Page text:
12. Quantification of the validity of simulations based on Geant4 and FLUKA for photo-nuclear interactions in the high energy range

    Science.gov (United States)

    Quintieri, Lina; Pia, Maria Grazia; Augelli, Mauro; Saracco, Paolo; Capogni, Marco; Guarnieri, Guido

    2017-09-01

    Photo-nuclear interactions are relevant in many research fields of both fundamental and applied physics and, for this reason, accurate Monte Carlo simulations of photo-nuclear interactions can provide a valuable and indispensable support in a wide range of applications (i.e from the optimisation of photo-neutron source target to the dosimetric estimation in high energy accelerator, etc). Unfortunately, few experimental photo-nuclear data are available above 100 MeV, so that, in the high energy range (from hundreds of MeV up to GeV scale), the code predictions are based on physical models. The aim of this work is to compare the predictions of relevant observables involving photon-nuclear interaction modelling, obtained with GEANT4 and FLUKA, to experimental data (if available), in order to assess the code estimation reliability, over a wide energy range. In particular, the comparison of the estimated photo-neutron yields and energy spectra with the experimental results of the n@BTF experiment (carried out at the Beam Test Facility of DaΦne collider, in Frascati, Italy) is here reported and discussed. Moreover, the preliminary results of the comparison of the cross sections used in the codes with the"evaluated' data recommended by the IAEA are also presented for some selected cases (W, Pb, Zn).

  13. TU-AB-BRC-02: Accuracy Evaluation of GPU-Based OpenCL Carbon Monte Carlo Package (goCMC) in Biological Dose and Microdosimetry in Comparison to FLUKA Simulations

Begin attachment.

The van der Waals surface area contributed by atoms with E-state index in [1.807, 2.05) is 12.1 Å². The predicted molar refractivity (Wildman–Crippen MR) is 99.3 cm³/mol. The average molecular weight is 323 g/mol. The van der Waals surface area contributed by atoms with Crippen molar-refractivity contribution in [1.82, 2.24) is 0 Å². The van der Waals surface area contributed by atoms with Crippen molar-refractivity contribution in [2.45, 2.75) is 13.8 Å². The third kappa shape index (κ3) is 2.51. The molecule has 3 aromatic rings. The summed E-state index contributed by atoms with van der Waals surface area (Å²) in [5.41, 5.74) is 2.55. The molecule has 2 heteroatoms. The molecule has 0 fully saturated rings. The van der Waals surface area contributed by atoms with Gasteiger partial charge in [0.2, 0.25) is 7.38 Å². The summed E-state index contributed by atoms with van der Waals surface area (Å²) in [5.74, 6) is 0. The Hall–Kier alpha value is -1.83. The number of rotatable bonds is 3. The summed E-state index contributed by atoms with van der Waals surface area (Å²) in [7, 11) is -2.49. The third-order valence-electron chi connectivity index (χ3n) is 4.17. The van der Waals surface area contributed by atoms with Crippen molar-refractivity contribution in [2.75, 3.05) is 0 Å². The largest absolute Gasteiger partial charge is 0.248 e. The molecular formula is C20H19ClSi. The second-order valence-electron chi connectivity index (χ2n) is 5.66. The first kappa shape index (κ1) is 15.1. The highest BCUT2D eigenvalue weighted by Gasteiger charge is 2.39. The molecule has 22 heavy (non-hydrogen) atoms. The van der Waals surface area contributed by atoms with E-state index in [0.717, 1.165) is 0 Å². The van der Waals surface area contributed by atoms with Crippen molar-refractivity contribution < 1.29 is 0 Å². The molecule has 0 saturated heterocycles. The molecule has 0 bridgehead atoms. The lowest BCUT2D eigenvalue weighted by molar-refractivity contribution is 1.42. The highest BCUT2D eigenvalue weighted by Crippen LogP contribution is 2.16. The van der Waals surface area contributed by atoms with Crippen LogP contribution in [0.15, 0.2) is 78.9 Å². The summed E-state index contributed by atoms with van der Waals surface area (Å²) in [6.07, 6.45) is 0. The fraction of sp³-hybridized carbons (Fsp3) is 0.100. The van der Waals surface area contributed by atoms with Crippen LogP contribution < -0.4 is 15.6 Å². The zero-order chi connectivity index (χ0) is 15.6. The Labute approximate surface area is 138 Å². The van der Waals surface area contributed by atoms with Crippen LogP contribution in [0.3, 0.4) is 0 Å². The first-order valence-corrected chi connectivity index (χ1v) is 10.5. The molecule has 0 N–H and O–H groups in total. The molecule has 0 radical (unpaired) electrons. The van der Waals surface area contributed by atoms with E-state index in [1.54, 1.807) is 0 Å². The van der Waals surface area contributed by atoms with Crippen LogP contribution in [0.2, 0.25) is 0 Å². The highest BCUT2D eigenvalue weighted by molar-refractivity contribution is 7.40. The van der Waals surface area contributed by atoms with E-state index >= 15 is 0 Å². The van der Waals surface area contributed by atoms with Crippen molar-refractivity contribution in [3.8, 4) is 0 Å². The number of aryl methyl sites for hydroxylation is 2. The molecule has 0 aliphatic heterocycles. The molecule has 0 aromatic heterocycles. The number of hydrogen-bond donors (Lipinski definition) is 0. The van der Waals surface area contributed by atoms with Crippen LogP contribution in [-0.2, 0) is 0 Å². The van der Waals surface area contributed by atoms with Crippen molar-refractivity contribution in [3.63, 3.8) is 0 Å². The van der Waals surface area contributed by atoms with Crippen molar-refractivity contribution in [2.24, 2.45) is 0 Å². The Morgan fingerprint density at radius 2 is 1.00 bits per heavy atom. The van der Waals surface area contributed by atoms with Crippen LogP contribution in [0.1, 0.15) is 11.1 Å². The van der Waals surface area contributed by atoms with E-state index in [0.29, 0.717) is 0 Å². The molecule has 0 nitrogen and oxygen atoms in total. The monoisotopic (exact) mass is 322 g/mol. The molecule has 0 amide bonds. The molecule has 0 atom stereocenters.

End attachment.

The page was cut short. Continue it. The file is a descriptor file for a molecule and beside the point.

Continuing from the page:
Energy Technology Data Exchange (ETDEWEB)

    Taleei, R; Peeler, C; Qin, N; Jiang, S; Jia, X [UT Southwestern Medical Center, Dallas, TX (United States)

    2016-06-15

    Purpose: One of the most accurate methods for radiation transport is Monte Carlo (MC) simulation. Long computation time prevents its wide applications in clinic. We have recently developed a fast MC code for carbon ion therapy called GPU-based OpenCL Carbon Monte Carlo (goCMC) and its accuracy in physical dose has been established. Since radiobiology is an indispensible aspect of carbon ion therapy, this study evaluates accuracy of goCMC in biological dose and microdosimetry by benchmarking it with FLUKA. Methods: We performed simulations of a carbon pencil beam with 150, 300 and 450 MeV/u in a homogeneous water phantom using goCMC and FLUKA. Dose and energy spectra for primary and secondary ions on the central beam axis were recorded. Repair-misrepair-fixation model was employed to calculate Relative Biological Effectiveness (RBE). Monte Carlo Damage Simulation (MCDS) tool was used to calculate microdosimetry parameters. Results: Physical dose differences on the central axis were <1.6% of the maximum value. Before the Bragg peak, differences in RBE and RBE-weighted dose were <2% and <1%. At the Bragg peak, the differences were 12.5% caused by small range discrepancy and sensitivity of RBE to beam spectra. Consequently, RBE-weighted dose difference was 11%. Beyond the peak, RBE differences were <20% and primarily caused by differences in the Helium-4 spectrum. However, the RBE-weighted dose agreed within 1% due to the low physical dose. Differences in microdosimetric quantities were small except at the Bragg peak. The simulation time per source particle with FLUKA was 0.08 sec, while goCMC was approximately 1000 times faster. Conclusion: Physical doses computed by FLUKA and goCMC were in good agreement. Although relatively large RBE differences were observed at and beyond the Bragg peak, the RBE-weighted dose differences were considered to be acceptable.

  14. Optimization of GATE and PHITS Monte Carlo code parameters for spot scanning proton beam based on simulation with FLUKA general-purpose code

    Energy Technology Data Exchange (ETDEWEB)